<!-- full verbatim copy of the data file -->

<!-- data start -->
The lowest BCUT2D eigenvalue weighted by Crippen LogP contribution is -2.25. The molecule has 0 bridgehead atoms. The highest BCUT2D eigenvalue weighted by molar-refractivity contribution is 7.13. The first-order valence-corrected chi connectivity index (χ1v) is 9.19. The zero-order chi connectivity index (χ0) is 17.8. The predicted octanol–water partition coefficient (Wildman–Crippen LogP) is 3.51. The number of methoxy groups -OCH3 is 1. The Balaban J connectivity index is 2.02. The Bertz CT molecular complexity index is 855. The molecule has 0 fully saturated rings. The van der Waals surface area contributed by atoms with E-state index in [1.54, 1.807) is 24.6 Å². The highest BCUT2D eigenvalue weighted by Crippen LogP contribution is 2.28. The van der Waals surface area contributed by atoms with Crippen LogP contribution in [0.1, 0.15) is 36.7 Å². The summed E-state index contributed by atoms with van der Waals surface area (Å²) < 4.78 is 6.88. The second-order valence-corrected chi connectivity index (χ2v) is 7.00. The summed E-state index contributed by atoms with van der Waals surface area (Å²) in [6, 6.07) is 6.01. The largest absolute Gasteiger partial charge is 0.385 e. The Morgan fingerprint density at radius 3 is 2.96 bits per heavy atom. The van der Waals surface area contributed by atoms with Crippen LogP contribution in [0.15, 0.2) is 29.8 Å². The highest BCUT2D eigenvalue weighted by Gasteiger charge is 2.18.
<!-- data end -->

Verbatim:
The lowest BCUT2D eigenvalue weighted by Crippen LogP contribution is -2.25. The molecule has 0 bridgehead atoms. The highest BCUT2D eigenvalue weighted by molar-refractivity contribution is 7.13. The first-order valence-corrected chi connectivity index (χ1v) is 9.19. The zero-order chi connectivity index (χ0) is 17.8. The predicted octanol–water partition coefficient (Wildman–Crippen LogP) is 3.51. The number of methoxy groups -OCH3 is 1. The Balaban J connectivity index is 2.02. The Bertz CT molecular complexity index is 855. The molecule has 0 fully saturated rings. The van der Waals surface area contributed by atoms with E-state index in [1.54, 1.807) is 24.6 Å². The highest BCUT2D eigenvalue weighted by Crippen LogP contribution is 2.28. The van der Waals surface area contributed by atoms with Crippen LogP contribution in [0.1, 0.15) is 36.7 Å². The summed E-state index contributed by atoms with van der Waals surface area (Å²) < 4.78 is 6.88. The second-order valence-corrected chi connectivity index (χ2v) is 7.00. The summed E-state index contributed by atoms with van der Waals surface area (Å²) in [6, 6.07) is 6.01. The largest absolute Gasteiger partial charge is 0.385 e. The Morgan fingerprint density at radius 3 is 2.96 bits per heavy atom. The van der Waals surface area contributed by atoms with Crippen LogP contribution in [0.15, 0.2) is 29.8 Å². The highest BCUT2D eigenvalue weighted by Gasteiger charge is 2.18.